Double edged sword

If management discloses the effects of securitization versus bond financing, it will be a boon to shareholders

August 25, 2016

About the author

Noam Ganel, CFA is the founder of Pen&Paper, a value-oriented, contrary-minded journal of the financial markets. Between 2010 and 2020, Ganel worked for Silvergate as Vice President in Capital Markets. He provides advisory services to family offices,  private companies, and financial advisors.

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“Securitization involves the creation and issuance of debt securities, whose payments of principal and interest derive from cash flows, which are generated by a separate pool of assets,” notes Todd Keator of Thompson & Knight, a law firm. An Apartment REIT, for example, may obtain a loan by allocating a portfolio of residential homes to a separate entity.

There are obvious motivations. A securitization agreement contains less debt covenants compared to bond issuance. Management faces less regulatory scrutiny. And in the current pygmy interest rate environment, the securitization cost of borrowing is lower than debt markets. Moreover, lenders to REITs prefer securitization. He who pays the piper calls the tune. 

Securitization is less risky from the lender's perspective. Post securitization the lender is indifferent to the operating performance of the issuing company. If the company mismanages the real estate portfolio, the lender’s security is unchanged. Securitization also offers a senior position on rents revenue. The pass-through structure enables the lender to collect the rents first, to deduct the interest, and then pass the monies to the company.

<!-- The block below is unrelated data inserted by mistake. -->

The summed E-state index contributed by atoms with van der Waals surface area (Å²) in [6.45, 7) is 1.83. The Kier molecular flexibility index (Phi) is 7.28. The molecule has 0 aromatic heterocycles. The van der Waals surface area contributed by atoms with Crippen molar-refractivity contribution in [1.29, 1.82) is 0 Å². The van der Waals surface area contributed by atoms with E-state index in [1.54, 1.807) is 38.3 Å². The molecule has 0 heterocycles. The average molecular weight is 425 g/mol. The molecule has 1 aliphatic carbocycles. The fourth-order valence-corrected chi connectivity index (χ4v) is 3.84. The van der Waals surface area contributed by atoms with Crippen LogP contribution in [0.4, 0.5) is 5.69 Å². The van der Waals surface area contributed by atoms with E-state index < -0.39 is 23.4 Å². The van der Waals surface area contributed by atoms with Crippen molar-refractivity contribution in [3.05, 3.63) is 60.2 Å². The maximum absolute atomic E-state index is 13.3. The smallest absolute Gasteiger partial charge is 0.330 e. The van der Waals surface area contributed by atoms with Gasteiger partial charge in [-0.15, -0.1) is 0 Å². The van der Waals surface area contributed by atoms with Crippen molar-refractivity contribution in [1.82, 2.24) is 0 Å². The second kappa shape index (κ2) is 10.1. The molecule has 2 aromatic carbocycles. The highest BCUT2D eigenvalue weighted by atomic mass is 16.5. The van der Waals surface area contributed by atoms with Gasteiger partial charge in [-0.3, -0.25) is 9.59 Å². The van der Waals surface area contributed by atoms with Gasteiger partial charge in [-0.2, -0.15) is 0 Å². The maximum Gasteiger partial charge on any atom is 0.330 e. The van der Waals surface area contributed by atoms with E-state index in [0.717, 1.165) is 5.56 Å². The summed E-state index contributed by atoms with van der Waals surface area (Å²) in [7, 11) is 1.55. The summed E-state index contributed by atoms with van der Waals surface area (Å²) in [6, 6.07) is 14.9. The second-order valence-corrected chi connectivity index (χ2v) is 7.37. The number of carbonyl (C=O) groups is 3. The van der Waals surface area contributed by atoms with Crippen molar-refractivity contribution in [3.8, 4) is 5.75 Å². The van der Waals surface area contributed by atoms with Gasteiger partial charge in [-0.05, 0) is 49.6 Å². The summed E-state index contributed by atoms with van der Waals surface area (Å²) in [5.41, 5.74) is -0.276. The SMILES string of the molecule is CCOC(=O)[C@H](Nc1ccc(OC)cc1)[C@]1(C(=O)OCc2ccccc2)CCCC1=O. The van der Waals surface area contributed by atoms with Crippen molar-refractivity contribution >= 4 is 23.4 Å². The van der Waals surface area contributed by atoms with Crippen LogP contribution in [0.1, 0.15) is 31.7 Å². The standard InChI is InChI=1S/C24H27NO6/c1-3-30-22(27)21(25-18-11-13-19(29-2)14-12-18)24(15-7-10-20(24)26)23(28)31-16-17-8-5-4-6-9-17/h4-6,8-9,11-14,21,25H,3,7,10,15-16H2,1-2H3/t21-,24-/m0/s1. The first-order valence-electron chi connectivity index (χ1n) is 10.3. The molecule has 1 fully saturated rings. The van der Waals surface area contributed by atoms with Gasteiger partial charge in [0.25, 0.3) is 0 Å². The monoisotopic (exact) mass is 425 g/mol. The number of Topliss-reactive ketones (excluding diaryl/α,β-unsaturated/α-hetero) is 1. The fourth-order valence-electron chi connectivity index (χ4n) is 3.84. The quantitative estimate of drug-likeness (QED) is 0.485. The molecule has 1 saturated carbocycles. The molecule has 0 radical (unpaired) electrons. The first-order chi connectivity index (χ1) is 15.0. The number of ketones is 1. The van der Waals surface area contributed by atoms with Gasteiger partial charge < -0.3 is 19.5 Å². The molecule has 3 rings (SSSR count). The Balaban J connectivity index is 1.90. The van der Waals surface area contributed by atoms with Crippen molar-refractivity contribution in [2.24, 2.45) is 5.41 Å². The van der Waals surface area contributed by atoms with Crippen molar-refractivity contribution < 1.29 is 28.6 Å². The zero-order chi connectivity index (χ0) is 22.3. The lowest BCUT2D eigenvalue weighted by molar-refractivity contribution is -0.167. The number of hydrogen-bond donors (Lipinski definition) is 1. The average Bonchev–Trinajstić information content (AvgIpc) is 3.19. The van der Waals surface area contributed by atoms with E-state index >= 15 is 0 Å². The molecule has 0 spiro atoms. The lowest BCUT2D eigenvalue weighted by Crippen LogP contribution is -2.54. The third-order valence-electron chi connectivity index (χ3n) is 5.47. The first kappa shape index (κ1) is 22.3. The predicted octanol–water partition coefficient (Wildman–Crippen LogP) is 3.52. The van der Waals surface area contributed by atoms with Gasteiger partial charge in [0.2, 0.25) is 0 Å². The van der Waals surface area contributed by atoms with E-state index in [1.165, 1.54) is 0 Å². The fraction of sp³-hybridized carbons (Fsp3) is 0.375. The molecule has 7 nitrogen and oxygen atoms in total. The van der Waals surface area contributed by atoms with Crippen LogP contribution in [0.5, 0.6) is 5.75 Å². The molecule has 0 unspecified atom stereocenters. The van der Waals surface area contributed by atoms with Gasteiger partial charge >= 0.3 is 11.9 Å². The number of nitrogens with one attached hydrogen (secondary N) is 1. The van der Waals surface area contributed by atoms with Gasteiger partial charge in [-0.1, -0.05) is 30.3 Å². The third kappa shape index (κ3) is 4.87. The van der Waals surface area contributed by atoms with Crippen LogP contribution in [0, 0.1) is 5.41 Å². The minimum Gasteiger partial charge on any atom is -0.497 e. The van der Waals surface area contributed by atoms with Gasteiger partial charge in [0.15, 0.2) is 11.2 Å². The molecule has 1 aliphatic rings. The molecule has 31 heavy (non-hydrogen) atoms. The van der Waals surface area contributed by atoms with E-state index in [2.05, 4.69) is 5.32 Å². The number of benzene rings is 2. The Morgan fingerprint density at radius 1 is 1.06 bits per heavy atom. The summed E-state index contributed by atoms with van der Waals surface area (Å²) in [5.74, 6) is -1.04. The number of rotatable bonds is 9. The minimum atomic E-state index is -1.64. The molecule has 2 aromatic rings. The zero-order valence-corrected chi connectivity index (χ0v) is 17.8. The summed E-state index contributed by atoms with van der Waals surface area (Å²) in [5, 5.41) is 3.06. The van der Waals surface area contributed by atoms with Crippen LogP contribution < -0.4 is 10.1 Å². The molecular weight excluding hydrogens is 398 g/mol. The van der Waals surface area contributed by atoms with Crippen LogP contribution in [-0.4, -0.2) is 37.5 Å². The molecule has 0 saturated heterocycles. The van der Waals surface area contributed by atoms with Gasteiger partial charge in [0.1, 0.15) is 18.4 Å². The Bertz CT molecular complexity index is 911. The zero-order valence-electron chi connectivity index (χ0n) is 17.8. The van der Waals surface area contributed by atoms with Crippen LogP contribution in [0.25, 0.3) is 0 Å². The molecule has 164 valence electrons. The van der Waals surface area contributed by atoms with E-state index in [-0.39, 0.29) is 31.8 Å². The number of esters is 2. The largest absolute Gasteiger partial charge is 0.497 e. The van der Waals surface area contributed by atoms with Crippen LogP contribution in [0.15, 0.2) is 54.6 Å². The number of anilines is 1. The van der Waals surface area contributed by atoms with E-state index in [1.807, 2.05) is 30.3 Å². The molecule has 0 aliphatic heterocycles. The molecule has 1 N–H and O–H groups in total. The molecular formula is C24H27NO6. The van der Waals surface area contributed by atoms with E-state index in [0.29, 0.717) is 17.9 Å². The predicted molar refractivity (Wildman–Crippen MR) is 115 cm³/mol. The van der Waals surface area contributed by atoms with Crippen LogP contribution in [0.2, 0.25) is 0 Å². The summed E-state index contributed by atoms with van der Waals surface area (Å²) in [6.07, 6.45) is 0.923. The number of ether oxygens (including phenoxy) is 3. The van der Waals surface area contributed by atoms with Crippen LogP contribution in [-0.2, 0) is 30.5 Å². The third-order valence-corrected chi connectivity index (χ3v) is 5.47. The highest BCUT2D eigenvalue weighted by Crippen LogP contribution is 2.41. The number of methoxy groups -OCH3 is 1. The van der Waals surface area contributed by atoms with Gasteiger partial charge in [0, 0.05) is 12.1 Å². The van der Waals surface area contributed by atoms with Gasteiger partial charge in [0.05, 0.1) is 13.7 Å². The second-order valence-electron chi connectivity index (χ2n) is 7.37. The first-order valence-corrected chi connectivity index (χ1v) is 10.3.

Proceeds from securitization have proliferated in REITs. American Homes for Rent (NYSE: AMH), in five separate transactions, issued a total of $2.3 billion in securitization in the past two years. The company pledged 17,776 homes, out of a portfolio of 38,780 single-family properties, representing about 45 percent of the real estate portfolio. Management noted the securitization proceeds allowed the company pay down credit facilities and general corporate purposes. That is an understatement.

Securitization financed the operations of the company. In 2015, American Homes operating cash flow was $201 million, but investing cash flow, to acquire and renovate the residential portfolio, had used $885 million of cash. Alas, classified as financing cash flow, the inflow of $632 million in cash from securitization served an essential role. 

Gresham’s Law in modern economic thought is that bad capital structure drives out the good.  It is unsurprising that Colony Starwood Homes (NYSE:SFR) securitized its residential portfolio as well. Colony issued $504.5 million backed by 4,096 residential homes. After fees, the net proceeds of $477.7 million benefitted the company by providing a means to repay a portion of its credit facility and to acquire additional properties.  

Yet securitization true costs are hidden from financial reports. The risks from short-term financing, accompanied with a maturity balloon payment, expose companies to immeasurable risk. Because the credit crash of 2008 tarnished the reputation of securitization, it is little wonder that companies changed their classification. They are now called asset-backed lending.